By Shannon Sigafoos 

Farhan Abedin smilesFarhan Abedin ’11, assistant professor of mathematics, has received a National Science Foundation (NSF) award submitted in collaboration with Jun Kitagawa, associate professor of math at Michigan State University, who will serve as co-principal investigator on the grant and with whom Abedin has co-authored several research papers. 

Abedin and Kitagawa’s history of working together and mentoring undergraduates formed the basis of the collaborative research proposal they submitted to NSF last fall, for which Abedin was awarded $184,593. The award will support their work on the optimal transport problem, a mathematical model for finding the most efficient way of transporting a given amount of mass from one location to another. 

“The optimal transport problem belongs to an area of math known as the ‘calculus of variations,’ and generally speaking, problems in the calculus of variations involve finding solutions of certain constrained optimization problems. In the case of the optimal transport problem, the corresponding variational problem is to find the cheapest–or the most optimal–mapping among all mappings that satisfy the physical principle of conservation of mass,” Abedin explains.

The mathematical framework of the optimal transport problem is flexible enough to be applied to a variety of scenarios in the physical and social sciences. One notable application is in the design of optical surfaces with prescribed reflective properties. While Abedin and Kitagawa have been interested in such applications, their research will not be constrained to this setting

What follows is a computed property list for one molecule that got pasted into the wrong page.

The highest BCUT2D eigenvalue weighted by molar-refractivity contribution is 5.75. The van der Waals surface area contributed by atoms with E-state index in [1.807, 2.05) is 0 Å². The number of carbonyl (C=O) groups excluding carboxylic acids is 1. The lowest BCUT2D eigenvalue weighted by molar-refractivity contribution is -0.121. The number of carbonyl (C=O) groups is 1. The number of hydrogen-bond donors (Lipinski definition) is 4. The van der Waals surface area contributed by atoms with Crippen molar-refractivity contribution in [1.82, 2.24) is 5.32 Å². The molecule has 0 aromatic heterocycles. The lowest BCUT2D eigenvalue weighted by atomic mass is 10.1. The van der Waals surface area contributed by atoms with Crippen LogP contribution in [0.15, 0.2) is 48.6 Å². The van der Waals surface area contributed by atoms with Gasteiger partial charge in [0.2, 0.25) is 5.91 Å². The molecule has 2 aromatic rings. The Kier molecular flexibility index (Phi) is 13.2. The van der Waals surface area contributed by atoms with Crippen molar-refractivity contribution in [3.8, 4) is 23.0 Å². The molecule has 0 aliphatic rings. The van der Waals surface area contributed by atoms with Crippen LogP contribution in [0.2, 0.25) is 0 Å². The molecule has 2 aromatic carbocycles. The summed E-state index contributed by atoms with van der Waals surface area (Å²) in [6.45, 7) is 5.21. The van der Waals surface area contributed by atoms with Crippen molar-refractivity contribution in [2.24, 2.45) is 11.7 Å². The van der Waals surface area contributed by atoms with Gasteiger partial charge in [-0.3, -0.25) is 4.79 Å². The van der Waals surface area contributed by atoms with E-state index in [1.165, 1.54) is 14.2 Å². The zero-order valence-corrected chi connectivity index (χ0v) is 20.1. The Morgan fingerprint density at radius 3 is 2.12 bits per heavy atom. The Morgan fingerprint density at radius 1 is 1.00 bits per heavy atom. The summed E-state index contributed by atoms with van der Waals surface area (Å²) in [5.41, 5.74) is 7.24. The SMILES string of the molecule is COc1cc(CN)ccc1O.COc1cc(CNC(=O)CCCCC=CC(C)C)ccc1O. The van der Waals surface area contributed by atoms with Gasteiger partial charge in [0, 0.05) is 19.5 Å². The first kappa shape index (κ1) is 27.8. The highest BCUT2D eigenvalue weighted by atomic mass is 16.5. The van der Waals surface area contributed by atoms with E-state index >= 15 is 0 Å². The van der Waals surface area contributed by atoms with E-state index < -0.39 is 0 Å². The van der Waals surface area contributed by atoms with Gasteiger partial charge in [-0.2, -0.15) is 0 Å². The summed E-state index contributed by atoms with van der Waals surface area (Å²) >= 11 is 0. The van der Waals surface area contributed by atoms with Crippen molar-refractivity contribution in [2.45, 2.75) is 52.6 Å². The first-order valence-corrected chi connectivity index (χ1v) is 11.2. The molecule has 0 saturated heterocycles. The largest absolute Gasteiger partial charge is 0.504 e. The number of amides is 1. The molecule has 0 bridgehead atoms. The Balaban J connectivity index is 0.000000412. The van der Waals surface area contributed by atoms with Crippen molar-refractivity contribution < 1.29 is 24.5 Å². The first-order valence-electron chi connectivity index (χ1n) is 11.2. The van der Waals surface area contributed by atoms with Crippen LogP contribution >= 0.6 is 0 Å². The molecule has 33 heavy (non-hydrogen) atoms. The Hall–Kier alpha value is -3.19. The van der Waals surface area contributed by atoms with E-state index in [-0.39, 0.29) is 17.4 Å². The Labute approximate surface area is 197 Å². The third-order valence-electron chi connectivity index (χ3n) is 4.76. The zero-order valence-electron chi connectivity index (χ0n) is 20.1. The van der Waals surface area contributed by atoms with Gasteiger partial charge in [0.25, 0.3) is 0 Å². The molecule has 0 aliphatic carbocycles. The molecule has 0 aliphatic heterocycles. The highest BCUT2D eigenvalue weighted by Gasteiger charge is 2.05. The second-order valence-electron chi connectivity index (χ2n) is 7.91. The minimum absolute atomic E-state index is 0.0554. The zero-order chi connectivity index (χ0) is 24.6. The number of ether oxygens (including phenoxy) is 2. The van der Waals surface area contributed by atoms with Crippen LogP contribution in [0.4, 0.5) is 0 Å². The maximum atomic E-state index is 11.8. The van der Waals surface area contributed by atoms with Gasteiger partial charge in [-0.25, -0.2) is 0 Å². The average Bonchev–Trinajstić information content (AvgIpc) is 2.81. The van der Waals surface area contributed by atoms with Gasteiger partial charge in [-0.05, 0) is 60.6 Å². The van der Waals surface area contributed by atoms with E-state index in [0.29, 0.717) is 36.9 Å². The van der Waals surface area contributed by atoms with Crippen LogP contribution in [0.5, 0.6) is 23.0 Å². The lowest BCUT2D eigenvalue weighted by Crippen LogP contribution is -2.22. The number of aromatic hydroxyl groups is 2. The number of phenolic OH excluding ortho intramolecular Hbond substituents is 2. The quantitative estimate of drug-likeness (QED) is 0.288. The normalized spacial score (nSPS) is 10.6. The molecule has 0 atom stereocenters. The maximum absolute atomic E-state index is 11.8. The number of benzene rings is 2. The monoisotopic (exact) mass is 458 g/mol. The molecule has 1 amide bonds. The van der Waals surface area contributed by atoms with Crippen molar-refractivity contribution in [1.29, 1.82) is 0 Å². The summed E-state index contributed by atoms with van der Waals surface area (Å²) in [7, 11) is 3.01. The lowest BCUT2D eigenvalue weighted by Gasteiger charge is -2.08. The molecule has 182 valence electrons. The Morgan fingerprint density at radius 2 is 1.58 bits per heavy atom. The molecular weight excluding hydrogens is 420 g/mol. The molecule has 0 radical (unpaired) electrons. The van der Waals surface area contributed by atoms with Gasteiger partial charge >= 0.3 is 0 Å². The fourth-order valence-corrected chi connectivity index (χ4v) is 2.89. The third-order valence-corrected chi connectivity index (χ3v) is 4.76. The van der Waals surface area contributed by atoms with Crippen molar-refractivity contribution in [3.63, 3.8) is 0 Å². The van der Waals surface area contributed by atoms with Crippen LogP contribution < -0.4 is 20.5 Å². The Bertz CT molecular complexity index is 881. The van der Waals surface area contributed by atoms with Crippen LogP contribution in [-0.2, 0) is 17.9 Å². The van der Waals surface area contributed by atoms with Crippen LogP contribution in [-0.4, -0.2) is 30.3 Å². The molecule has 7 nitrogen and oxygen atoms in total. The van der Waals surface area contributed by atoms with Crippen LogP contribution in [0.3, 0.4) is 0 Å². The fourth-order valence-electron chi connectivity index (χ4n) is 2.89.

“The goal is to develop theoretical tools that will lead to efficient numerical methods for solving the optimal transport problem in very general settings. This will require us to understand properties of a nonlinear partial differential equation known as the Monge-Ampère equation, which in most situations of interest, is impossible to solve explicitly,” Abedin says.

The grant also supplies the necessary funding to recruit interested and capable students who wish to work on the project, beginning in 2024. The student recruitment process will begin in the spring semester, with an overarching goal to select those who are interested in working on problems in applied partial differential equations. The exact manner in which the research will be carried out will depend on the research style that best suits the recruited students. 

Abedin and Kitagawa plan to co-supervise teams of undergraduate researchers in 2024 through the Lafayette College Summer REU program and in 2025 through the Summer Undergraduate Research Institute in Experimental Mathematics program at Michigan State University. Both programs aim to recruit students from schools with limited opportunities for undergraduate research, with an eye toward recruitment of students from traditionally underrepresented groups in the mathematical sciences.

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